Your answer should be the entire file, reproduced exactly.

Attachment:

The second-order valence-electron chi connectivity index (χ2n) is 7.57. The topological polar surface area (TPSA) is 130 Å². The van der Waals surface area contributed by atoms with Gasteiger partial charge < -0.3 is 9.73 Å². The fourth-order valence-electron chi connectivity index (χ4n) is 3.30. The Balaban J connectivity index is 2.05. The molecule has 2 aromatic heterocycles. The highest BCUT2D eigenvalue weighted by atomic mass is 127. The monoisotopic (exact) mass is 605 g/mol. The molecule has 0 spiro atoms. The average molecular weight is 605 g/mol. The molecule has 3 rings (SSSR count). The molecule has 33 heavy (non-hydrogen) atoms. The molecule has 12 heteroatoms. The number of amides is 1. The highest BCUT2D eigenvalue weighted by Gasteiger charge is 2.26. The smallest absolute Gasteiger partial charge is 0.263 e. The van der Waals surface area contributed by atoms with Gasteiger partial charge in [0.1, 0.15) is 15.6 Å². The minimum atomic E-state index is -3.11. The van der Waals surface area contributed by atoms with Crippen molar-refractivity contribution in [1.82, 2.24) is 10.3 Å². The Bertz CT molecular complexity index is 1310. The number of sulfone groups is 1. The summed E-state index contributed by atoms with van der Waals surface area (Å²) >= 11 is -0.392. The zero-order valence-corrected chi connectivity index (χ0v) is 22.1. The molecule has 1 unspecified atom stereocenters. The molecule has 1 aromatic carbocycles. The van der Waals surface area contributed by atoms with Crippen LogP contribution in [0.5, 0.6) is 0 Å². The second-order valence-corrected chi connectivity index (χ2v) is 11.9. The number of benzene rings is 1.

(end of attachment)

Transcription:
The second-order valence-electron chi connectivity index (χ2n) is 7.57. The topological polar surface area (TPSA) is 130 Å². The van der Waals surface area contributed by atoms with Gasteiger partial charge < -0.3 is 9.73 Å². The fourth-order valence-electron chi connectivity index (χ4n) is 3.30. The Balaban J connectivity index is 2.05. The molecule has 2 aromatic heterocycles. The highest BCUT2D eigenvalue weighted by atomic mass is 127. The monoisotopic (exact) mass is 605 g/mol. The molecule has 0 spiro atoms. The average molecular weight is 605 g/mol. The molecule has 3 rings (SSSR count). The molecule has 33 heavy (non-hydrogen) atoms. The molecule has 12 heteroatoms. The number of amides is 1. The highest BCUT2D eigenvalue weighted by Gasteiger charge is 2.26. The smallest absolute Gasteiger partial charge is 0.263 e. The van der Waals surface area contributed by atoms with Gasteiger partial charge in [0.1, 0.15) is 15.6 Å². The minimum atomic E-state index is -3.11. The van der Waals surface area contributed by atoms with Crippen molar-refractivity contribution in [1.82, 2.24) is 10.3 Å². The Bertz CT molecular complexity index is 1310. The number of sulfone groups is 1. The summed E-state index contributed by atoms with van der Waals surface area (Å²) >= 11 is -0.392. The zero-order valence-corrected chi connectivity index (χ0v) is 22.1. The molecule has 1 unspecified atom stereocenters. The molecule has 1 aromatic carbocycles. The van der Waals surface area contributed by atoms with Crippen LogP contribution in [0.5, 0.6) is 0 Å². The second-order valence-corrected chi connectivity index (χ2v) is 11.9. The number of benzene rings is 1.